It will be noted that the condensation of water vapor which is cooled by direct heat exchange contact there can be a problem where absorber liquids are used because other dissolved gases are present, such as, for example, in stack gases, CO Such a gas is not desirable inconcentrated S0 and so in such cases there is an advantage of drawing the cooling liquid from stripper section instead of from absorber section. When the condensation is used in conjunction with an overall preferred embodiment where solutions are recycled between paired sections of absorber and stripper, this makes it very easy to choose whether cool liquid from stripper or absorber-stages is to be used, and the preferred combination, therefore, presents additional flexibility. It should be noted that if the problem of other absorbed gases, such as CO does not arise, there may be an advantage in using liquid'from absorber section because it contains higher concentrations of dissolved gas,-and so-that condenser, which performs the heat exchange, may be utilized for part of the stripping duty. The particular choice is dictated by the most advantageous economical operationf Flow'rates of water as an absorbent for sulfur dioxide in the range of concentration in the gases from power plants is substantially decreased when cooled below the wet bulb temperature of the gas. This presents a problem which is solved by another subsidiary feature of the present invention.

In the prior art it has been considered impractical to reduce feed gas temperatures to absorbers to very much less than the temperature which is reached by adiabatic cooling with water, that is to say, the wet bulb temperature, usually 125 135 F. If it is attempted to cool below this temperature with indirect cooling, this is very expensive because of the highly corrosive gases. Fixed gases are removed by the coolant, which is in direct heat exchange to a large extent, thus degassing the coolant. A very practical method and apparatus is described in conjunction with FIG. 5A, but this subsidiary feature is not limited to the exact means shown and other degassing means may be used. The degassed coolant can be dropped in temperature by selfevaporation in cooling towers and recycling without involving pollution problems. The subsidiary feature of the present invention of cooling described in the preferred embodiments for S is also applicable to any other noxious gases which are to be removed by absorption.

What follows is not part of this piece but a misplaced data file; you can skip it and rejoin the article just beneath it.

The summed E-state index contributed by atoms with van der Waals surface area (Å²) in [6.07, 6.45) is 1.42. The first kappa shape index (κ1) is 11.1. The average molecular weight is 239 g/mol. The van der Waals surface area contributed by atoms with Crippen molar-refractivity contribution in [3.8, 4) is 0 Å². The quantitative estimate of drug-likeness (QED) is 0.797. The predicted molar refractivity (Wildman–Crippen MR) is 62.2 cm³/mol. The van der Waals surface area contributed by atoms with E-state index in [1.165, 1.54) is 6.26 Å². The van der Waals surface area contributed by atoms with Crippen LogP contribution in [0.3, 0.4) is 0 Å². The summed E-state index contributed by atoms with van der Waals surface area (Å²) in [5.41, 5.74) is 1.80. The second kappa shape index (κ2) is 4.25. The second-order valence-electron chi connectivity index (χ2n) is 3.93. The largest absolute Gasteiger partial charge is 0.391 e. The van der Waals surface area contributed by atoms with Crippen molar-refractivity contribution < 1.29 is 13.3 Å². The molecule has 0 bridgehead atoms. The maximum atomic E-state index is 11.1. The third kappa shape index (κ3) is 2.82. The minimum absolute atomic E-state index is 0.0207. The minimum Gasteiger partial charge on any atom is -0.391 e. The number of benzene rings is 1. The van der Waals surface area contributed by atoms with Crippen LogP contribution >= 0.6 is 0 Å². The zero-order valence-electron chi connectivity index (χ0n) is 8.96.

In the recycle of the aqueous solutions between the paired sections of absorption and stripping there is a build-up of sulfuric acid, mainly from the S0 present in the flue gas. Unless this is controlled by means of a bleed off and/or neutralization there is a decreased efficiency of absorption owing to the effect of sulfuric acid in reducing the solubility of S0 There is, of course, a corresponding improvement in the efficiency of desorption so that the presence of a moderate concentration is not disadvantageous in its overall effect. Owing to the fact that the corresponding effects on efficiency are dependent on the S0 concentration, the preferred concentrations of sulfuric acidare higher in the second section solutions than in the first. In a typical case in which the gas entering the system contains 0.2 per cent S0 and in which 90 per cent is absorbed, the preferred concentrations of fixed acid are the ones that give a pH of 3 for the first section and a pH of 2 for the second section. The fixed stripping gas may be air, which is often preferred, or any other fixed stripping gas, such as a reducing gas, methane, which is illustrated in connection with FIGS. 3, 4 and 5A to 5D.

BRIEF DESCRIPTION OF THE DRAWINGS FIGS. 1 and 2 are curves of equilibrium and operating lines of modifications of single units in the prior art;

FIG. 3 are equilibrium operating line curves of a first stage stripper; FIG..4 are similar curves for a second stage stripper;

FIGS. 5A to 5D are a semi-diagrammatic representation of a complete plant, and

FIG. 6 is a simplified diagrammaticillustration.